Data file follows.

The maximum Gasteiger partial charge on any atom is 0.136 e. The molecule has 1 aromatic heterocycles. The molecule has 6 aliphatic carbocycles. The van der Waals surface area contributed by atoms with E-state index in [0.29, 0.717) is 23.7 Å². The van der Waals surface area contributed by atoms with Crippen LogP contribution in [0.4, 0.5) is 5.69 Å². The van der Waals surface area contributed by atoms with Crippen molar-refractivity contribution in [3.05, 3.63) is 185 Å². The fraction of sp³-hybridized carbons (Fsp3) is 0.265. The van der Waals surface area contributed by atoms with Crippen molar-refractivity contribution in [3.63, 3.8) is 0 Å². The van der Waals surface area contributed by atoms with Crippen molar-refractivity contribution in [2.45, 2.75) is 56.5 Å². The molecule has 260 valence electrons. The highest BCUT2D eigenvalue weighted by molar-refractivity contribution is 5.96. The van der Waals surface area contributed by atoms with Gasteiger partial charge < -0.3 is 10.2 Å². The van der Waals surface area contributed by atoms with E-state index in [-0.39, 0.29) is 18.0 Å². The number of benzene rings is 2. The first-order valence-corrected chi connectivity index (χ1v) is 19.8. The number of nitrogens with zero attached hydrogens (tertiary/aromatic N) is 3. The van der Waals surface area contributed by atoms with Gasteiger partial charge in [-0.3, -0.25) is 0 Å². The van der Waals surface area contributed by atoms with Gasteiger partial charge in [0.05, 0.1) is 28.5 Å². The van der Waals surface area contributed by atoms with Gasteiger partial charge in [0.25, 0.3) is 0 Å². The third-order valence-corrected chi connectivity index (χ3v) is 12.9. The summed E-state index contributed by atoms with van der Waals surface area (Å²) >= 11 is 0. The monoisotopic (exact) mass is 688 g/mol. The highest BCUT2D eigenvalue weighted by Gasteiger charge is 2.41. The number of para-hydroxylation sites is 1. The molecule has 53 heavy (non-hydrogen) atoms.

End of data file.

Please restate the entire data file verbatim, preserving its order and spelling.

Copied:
The maximum Gasteiger partial charge on any atom is 0.136 e. The molecule has 1 aromatic heterocycles. The molecule has 6 aliphatic carbocycles. The van der Waals surface area contributed by atoms with E-state index in [0.29, 0.717) is 23.7 Å². The van der Waals surface area contributed by atoms with Crippen LogP contribution in [0.4, 0.5) is 5.69 Å². The van der Waals surface area contributed by atoms with Crippen molar-refractivity contribution in [3.05, 3.63) is 185 Å². The fraction of sp³-hybridized carbons (Fsp3) is 0.265. The van der Waals surface area contributed by atoms with Crippen molar-refractivity contribution in [3.63, 3.8) is 0 Å². The van der Waals surface area contributed by atoms with Crippen molar-refractivity contribution in [2.45, 2.75) is 56.5 Å². The molecule has 260 valence electrons. The highest BCUT2D eigenvalue weighted by molar-refractivity contribution is 5.96. The van der Waals surface area contributed by atoms with Gasteiger partial charge < -0.3 is 10.2 Å². The van der Waals surface area contributed by atoms with E-state index in [-0.39, 0.29) is 18.0 Å². The number of benzene rings is 2. The first-order valence-corrected chi connectivity index (χ1v) is 19.8. The number of nitrogens with zero attached hydrogens (tertiary/aromatic N) is 3. The van der Waals surface area contributed by atoms with Gasteiger partial charge in [-0.3, -0.25) is 0 Å². The van der Waals surface area contributed by atoms with Gasteiger partial charge in [0.05, 0.1) is 28.5 Å². The van der Waals surface area contributed by atoms with Gasteiger partial charge in [0.25, 0.3) is 0 Å². The third-order valence-corrected chi connectivity index (χ3v) is 12.9. The summed E-state index contributed by atoms with van der Waals surface area (Å²) >= 11 is 0. The monoisotopic (exact) mass is 688 g/mol. The highest BCUT2D eigenvalue weighted by Gasteiger charge is 2.41. The number of para-hydroxylation sites is 1. The molecule has 53 heavy (non-hydrogen) atoms.